I really don't know where this will go. I think Mueller was a fraud from the start. the whole thing was a made up political campaign trick. It should stop, but the people behind Mueller are not the kind to ever stop. We will see. The media loves Mueller so they may keep him alive just for their pleasure.
-3 # Porfiry 2018-12-04 18:01
Said without an ounce of proof one way or the other. Thus we'll have to see. Either a bombshell or a deflated balloon.
+11 # RMF 2018-12-04 13:42
RR -- can you identify even one point in the Isikoff story that you believe is false.

Moreover, Trump's repeated lying to the body politic about his business plans in Russia seems much more than a "trivial" detail the candidate simply forgot on multiple occasions.

The thing about evidence is that it is circumstantial and cumulative -- and must be assessed in it's totality, something which you impliedly dispute and continually disregard.

Beyond that the evidence pointing to a connection between bank financing for the Tower and the lifting of sanctions seems palpable. These are dots that anyone should be able to connect. And the upshot is that a sitting president, running a fraudulent campaign, shown to favor personal interests over those of the electorate is clearly subject to impeachment. And failure to enforce the twin Constitutional duties of loyalty and care for the nation and body politic would set a precedent of horrible implications going forward.
+1 # Rodion Raskolnikov 2018-12-05 08:15
RMF -- I happen to believe that elected officials who lie to the public in the course of their jobs should be prosecuted for perjury. This would have indicted all recent presidents and most of the congress. But it may also have stopped the lying.

But in business negotiations, no one tells the truth or reveals everything they have. There are cases in which truth is required - financial disclosures, contracts, etc.

Trump's plans to build hotels in very many big cities around the world were well known. It was part of his company's marketing claim. No one in Russia was interested in partnering with him. The proposal fell flatter than a pancake. He was rejected flat out. That's the important story. Had Trump been Putin's Puppet as is claimed in bold statements in the CIA/MI6/FBI/DOJ /Fusion Dossier, he would have gotten a good deal and support from the Russian government. But he got nothing. Cohen's testimony is proof the Steele Dossier is false.

I'm not saying Isikoff's piece is false. It is all speculation. We really don't know what Mueller will do. Isikoff is much closer to the leaks than I am but he's still speculating. We all have to do that.
+4 # RMF 2018-12-05 13:13
RR -- not all lies are homogeneous. And failing to understand that is also a failure to understand the legal and Constitutional system.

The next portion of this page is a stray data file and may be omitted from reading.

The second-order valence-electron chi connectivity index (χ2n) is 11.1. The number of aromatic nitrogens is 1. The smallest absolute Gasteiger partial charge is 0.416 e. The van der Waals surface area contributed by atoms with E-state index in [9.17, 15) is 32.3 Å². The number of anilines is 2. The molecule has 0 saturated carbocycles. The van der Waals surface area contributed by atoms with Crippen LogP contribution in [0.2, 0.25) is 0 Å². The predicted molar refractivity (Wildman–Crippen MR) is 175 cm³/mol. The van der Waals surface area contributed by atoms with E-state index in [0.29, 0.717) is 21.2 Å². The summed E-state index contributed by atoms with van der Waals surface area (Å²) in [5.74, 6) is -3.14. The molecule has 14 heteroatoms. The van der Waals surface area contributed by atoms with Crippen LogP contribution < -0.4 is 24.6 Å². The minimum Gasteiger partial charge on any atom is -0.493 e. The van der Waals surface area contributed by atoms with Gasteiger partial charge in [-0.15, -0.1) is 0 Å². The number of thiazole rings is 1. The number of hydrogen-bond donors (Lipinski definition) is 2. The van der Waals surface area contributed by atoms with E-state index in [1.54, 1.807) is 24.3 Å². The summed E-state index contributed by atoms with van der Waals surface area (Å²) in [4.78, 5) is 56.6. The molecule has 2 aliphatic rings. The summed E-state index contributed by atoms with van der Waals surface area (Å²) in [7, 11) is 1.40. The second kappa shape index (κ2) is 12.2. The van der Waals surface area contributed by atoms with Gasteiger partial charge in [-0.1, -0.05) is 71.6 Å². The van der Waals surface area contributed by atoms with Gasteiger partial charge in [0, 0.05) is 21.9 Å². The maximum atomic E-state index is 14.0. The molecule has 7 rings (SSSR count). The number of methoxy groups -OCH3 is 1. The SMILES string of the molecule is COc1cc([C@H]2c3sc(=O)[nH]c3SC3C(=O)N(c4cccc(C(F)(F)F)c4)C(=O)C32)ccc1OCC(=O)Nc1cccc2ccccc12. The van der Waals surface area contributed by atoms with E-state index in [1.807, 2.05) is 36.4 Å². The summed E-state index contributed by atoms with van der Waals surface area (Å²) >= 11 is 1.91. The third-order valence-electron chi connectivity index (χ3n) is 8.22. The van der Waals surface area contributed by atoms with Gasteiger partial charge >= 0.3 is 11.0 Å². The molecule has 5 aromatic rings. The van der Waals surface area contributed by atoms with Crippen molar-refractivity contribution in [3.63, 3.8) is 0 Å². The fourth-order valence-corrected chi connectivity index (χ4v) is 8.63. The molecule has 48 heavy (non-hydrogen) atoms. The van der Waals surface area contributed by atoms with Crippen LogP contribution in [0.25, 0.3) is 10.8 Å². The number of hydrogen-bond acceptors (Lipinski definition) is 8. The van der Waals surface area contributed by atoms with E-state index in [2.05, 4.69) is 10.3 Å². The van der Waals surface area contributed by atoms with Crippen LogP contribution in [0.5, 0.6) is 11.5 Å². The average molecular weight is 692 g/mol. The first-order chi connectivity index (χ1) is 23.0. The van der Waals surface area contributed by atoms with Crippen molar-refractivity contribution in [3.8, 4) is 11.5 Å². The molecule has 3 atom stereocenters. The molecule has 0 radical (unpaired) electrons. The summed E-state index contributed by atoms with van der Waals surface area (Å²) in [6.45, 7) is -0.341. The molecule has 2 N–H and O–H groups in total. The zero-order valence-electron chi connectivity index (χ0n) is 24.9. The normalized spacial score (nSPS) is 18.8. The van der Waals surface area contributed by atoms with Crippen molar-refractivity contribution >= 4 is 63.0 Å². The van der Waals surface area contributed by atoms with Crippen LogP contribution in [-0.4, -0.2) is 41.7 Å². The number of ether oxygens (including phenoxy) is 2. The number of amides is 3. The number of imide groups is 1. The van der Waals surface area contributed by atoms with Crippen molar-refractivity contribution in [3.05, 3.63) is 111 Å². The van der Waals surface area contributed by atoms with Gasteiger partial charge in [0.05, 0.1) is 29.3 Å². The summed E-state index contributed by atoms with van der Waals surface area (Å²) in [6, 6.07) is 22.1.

Yes, you can believe anything you want, but that does not make your belief an accurate representation of law or morality or ethics.

The reason the Trump lies (being plural is part of it) differ is that they were a fraud on the entire body politic, much the same as occurs with a "fraud on the market" when a powerful interest manipulates globally a market -- e.g., Sumitomo manipulation of copper market few years ago.

Another analogy, from the world of securities regulation, would focus on the materiality of the campaign info -- Trump repeatedly claimed he had NO BUSINESS INTERESTS IN RUSSIA. Clearly material, so if this was a securities offering it would be slam-dunk fraud.

Of course politics and campaigning are not securities regulation, but Trump's lies about Russia interests and the Moscow Tower are so pervasive, so egregious, that just as in securities regulation it is a material fraud on the "political" market.

It is equally true that Trump was not under oath when he made and spread those lies widely and repeatedly during the campaign, and that is why the complex of Moscow Tower lies alone is an impeachable offense even if not perjury. Among other things it is tantamount to acting like a king, something for which the Founding Fathers took pains to provide a remedy.
+1 # Rodion Raskolnikov 2018-12-06 08:18
RMF -- a agree with you that the current practice of US politics is something that should be called "fraud on the US population and the world's population." Lying to the American people is just endemic. Surely, you remember the text of the speech Hillary gave to Goldman Sachs in which she explained that politicians have to say one thing to voters on the campaign trail and another to bankers assembled in a private meeting. That's the sort of fraud nearly all politicians commit every day and it should be stopped in some way.

I'm not going to disagree with you that Trump is a huckster, con-artists, liar, bully, and a lot of other things. But I don't see his actions as outside of or beyond the scope of politics as usual in the US. Bush's Iraq WMD lies were outside of the scope of everything. A million people died because of those lies. We do have good examples of "killer lies." Trump's Moscow Tower fantasy was just not important.